Brussels – Belgium
Balhaf – Yemen
Klang – Malaysia
Shah Alam – Malaysia

Global Partner preferred location
City: Kuala Lumpur
Country: Malaysia

To contact Ahmad Samsudin (EGP), please forward an email to the Academy of Business Strategy.

Guillermo Iudica (SGP) – Buenos Aires (Argentina)



GEOGRAPHICAL LOCATION: Buenos Aires (Argentina)
Europeans arrived in the region with the 1502 voyage of Americo Vespucci. Spanish navigator Juan Diaz de Solis discovered the Rio de la Plata in 1516. Spain established a permanent colony on the site of Buenos Aires in 1580, although initial settlement was primarily overland from Peru. In 1726 Buenos Aires had a population of only 2200, but the status gradually improved during the 18th century. In 1776 the entire area, from the eastern Bolivian highlands through Paraguay, Uruguay and Argentina to the southern tip of the continent, was given separate status as the Viceroyalty of Rio de la Plata with its capital at Buenos Aires. The capital city became the center stage of the region and a flourishing port. Usually considered one of the late Bourbon Reforms, its creation was both motivated on commercial grounds (Buenos Aires was by then a major spot for illegal trade), as well as on security concerns brought about by the growing interest some foreign powers had over the area, namely Great Britain and the Kingdom of Portugal.

During the colonial period, present-day Argentina offered fewer economic advantages compared to other parts of the Spanish Empire such as Mexico or Peru, which caused it to assume a peripheral position within the Spanish colonial economy. It lacked deposits of gold or other precious metals. The agricultural and livestock sector’s output was principally consumed by the small local market. Only by the end of the 18th century, a significant national economy came into being, as Argentina developed a market in which reciprocal flows of capital, labor, and goods could take place on a significant scale between its different regions.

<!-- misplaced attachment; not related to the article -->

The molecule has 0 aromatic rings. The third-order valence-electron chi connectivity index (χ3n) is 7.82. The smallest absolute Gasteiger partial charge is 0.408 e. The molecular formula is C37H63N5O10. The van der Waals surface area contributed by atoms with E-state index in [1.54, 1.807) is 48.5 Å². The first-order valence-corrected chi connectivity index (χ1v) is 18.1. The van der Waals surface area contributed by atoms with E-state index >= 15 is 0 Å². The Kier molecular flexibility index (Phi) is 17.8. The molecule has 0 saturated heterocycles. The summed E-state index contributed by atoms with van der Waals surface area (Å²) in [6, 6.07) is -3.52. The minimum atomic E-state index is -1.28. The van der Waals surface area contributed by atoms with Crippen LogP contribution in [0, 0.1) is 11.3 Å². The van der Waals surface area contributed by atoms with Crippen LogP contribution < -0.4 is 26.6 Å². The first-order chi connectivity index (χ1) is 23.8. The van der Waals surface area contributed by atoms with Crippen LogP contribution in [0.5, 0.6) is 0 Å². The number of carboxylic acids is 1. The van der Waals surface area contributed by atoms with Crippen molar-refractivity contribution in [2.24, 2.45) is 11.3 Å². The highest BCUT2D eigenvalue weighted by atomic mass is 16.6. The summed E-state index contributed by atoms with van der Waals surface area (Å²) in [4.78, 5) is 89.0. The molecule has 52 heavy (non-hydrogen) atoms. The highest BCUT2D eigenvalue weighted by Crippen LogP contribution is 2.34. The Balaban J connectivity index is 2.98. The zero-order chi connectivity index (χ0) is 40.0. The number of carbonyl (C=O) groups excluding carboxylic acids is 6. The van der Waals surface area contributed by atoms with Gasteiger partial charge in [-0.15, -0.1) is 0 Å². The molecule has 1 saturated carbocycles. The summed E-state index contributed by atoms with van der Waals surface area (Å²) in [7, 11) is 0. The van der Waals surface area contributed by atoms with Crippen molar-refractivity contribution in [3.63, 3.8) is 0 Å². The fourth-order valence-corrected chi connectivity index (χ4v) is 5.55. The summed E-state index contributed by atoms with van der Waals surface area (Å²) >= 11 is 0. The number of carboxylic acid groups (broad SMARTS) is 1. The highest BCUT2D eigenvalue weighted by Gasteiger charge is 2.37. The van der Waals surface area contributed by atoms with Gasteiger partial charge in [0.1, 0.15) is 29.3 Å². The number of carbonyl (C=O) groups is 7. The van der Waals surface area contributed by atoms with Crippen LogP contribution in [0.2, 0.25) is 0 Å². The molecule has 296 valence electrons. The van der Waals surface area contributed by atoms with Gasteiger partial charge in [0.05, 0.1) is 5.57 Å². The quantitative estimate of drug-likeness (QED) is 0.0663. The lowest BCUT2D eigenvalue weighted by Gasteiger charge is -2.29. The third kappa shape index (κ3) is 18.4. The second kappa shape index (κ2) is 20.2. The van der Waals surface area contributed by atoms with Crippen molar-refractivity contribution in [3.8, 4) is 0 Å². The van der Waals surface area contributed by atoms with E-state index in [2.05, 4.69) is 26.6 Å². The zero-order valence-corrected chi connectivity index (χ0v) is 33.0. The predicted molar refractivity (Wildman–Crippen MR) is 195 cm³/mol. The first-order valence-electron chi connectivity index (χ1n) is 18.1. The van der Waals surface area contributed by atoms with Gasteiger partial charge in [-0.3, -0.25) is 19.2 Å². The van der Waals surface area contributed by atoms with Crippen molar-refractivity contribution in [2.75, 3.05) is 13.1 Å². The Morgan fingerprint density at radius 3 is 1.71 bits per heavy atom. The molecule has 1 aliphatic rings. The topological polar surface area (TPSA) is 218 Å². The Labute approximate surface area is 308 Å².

Two forces combined to create the modern Argentine nation: the introduction of modern agricultural techniques and integration into the world economy. Foreign investment and immigration from Europe aided this economic revolution. Investment, primarily from Britain, came in such fields as railroads and ports. From 1880 to 1930, Argentina became one of the world’s 10 wealthiest nations as a result of the rapid expansion of agriculture and foreign investment in infrastructure. Buenos Aires as the capital city and biggest port was the principal beneficiary of this process, becoming a rich, cosmopolitan and modern city.